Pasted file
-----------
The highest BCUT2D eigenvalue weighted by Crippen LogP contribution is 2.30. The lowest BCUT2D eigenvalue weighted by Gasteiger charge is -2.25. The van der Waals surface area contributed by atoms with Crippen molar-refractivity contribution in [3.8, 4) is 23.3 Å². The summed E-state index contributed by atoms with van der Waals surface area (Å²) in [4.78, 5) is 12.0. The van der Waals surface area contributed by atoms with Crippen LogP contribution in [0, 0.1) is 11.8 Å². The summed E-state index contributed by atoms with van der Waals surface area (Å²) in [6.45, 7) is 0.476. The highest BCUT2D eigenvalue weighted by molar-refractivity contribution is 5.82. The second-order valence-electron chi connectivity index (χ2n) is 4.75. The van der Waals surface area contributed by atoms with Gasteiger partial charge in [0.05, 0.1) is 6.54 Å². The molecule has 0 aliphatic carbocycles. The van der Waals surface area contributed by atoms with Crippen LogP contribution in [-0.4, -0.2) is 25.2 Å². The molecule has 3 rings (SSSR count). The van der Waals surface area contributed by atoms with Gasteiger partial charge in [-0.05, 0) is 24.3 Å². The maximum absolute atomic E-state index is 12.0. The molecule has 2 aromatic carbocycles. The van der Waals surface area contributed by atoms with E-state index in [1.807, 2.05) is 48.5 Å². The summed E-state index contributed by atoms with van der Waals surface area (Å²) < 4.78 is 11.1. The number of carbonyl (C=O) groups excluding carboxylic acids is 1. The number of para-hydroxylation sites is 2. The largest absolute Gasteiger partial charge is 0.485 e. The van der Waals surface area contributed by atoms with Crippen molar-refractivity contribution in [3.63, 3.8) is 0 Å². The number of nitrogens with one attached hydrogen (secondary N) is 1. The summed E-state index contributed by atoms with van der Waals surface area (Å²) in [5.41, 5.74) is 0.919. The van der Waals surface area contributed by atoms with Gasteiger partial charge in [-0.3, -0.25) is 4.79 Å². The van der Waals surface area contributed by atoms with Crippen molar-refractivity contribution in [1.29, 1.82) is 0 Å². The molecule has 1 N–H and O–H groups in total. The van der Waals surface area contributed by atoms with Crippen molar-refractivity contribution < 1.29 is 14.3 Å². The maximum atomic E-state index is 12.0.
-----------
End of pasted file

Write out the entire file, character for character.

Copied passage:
The highest BCUT2D eigenvalue weighted by Crippen LogP contribution is 2.30. The lowest BCUT2D eigenvalue weighted by Gasteiger charge is -2.25. The van der Waals surface area contributed by atoms with Crippen molar-refractivity contribution in [3.8, 4) is 23.3 Å². The summed E-state index contributed by atoms with van der Waals surface area (Å²) in [4.78, 5) is 12.0. The van der Waals surface area contributed by atoms with Crippen LogP contribution in [0, 0.1) is 11.8 Å². The summed E-state index contributed by atoms with van der Waals surface area (Å²) in [6.45, 7) is 0.476. The highest BCUT2D eigenvalue weighted by molar-refractivity contribution is 5.82. The second-order valence-electron chi connectivity index (χ2n) is 4.75. The van der Waals surface area contributed by atoms with Gasteiger partial charge in [0.05, 0.1) is 6.54 Å². The molecule has 0 aliphatic carbocycles. The van der Waals surface area contributed by atoms with Crippen LogP contribution in [-0.4, -0.2) is 25.2 Å². The molecule has 3 rings (SSSR count). The van der Waals surface area contributed by atoms with Gasteiger partial charge in [-0.05, 0) is 24.3 Å². The maximum absolute atomic E-state index is 12.0. The molecule has 2 aromatic carbocycles. The van der Waals surface area contributed by atoms with E-state index in [1.807, 2.05) is 48.5 Å². The summed E-state index contributed by atoms with van der Waals surface area (Å²) < 4.78 is 11.1. The number of carbonyl (C=O) groups excluding carboxylic acids is 1. The number of para-hydroxylation sites is 2. The largest absolute Gasteiger partial charge is 0.485 e. The van der Waals surface area contributed by atoms with Crippen molar-refractivity contribution in [3.63, 3.8) is 0 Å². The number of nitrogens with one attached hydrogen (secondary N) is 1. The summed E-state index contributed by atoms with van der Waals surface area (Å²) in [5.41, 5.74) is 0.919. The van der Waals surface area contributed by atoms with Gasteiger partial charge in [-0.3, -0.25) is 4.79 Å². The van der Waals surface area contributed by atoms with Crippen molar-refractivity contribution in [1.29, 1.82) is 0 Å². The molecule has 1 N–H and O–H groups in total. The van der Waals surface area contributed by atoms with Crippen molar-refractivity contribution < 1.29 is 14.3 Å². The maximum atomic E-state index is 12.0.